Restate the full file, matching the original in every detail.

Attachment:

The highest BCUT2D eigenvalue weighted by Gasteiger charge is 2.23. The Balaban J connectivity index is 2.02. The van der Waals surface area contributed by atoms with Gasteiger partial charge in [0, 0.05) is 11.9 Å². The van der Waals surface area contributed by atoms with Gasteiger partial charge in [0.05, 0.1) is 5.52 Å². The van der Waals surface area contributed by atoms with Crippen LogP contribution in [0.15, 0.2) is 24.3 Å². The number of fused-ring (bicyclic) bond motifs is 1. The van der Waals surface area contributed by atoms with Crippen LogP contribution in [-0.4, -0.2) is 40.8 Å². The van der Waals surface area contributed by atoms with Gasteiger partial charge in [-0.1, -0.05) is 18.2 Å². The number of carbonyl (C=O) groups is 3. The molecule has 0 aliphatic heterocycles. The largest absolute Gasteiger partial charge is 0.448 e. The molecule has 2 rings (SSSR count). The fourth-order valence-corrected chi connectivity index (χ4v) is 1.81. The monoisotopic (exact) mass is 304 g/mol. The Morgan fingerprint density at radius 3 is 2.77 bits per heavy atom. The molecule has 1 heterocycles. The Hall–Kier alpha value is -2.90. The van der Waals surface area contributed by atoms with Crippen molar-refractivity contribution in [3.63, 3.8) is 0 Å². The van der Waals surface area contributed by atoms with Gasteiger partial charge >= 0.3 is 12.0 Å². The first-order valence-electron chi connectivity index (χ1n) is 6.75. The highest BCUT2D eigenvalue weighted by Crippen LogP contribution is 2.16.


The highest BCUT2D eigenvalue weighted by Gasteiger charge is 2.23. The Balaban J connectivity index is 2.02. The van der Waals surface area contributed by atoms with Gasteiger partial charge in [0, 0.05) is 11.9 Å². The van der Waals surface area contributed by atoms with Gasteiger partial charge in [0.05, 0.1) is 5.52 Å². The van der Waals surface area contributed by atoms with Crippen LogP contribution in [0.15, 0.2) is 24.3 Å². The number of fused-ring (bicyclic) bond motifs is 1. The van der Waals surface area contributed by atoms with Crippen LogP contribution in [-0.4, -0.2) is 40.8 Å². The van der Waals surface area contributed by atoms with Gasteiger partial charge in [-0.1, -0.05) is 18.2 Å². The number of carbonyl (C=O) groups is 3. The molecule has 0 aliphatic heterocycles. The largest absolute Gasteiger partial charge is 0.448 e. The molecule has 2 rings (SSSR count). The fourth-order valence-corrected chi connectivity index (χ4v) is 1.81. The monoisotopic (exact) mass is 304 g/mol. The Morgan fingerprint density at radius 3 is 2.77 bits per heavy atom. The molecule has 1 heterocycles. The Hall–Kier alpha value is -2.90. The van der Waals surface area contributed by atoms with Crippen molar-refractivity contribution in [3.63, 3.8) is 0 Å². The van der Waals surface area contributed by atoms with Gasteiger partial charge >= 0.3 is 12.0 Å². The first-order valence-electron chi connectivity index (χ1n) is 6.75. The highest BCUT2D eigenvalue weighted by Crippen LogP contribution is 2.16.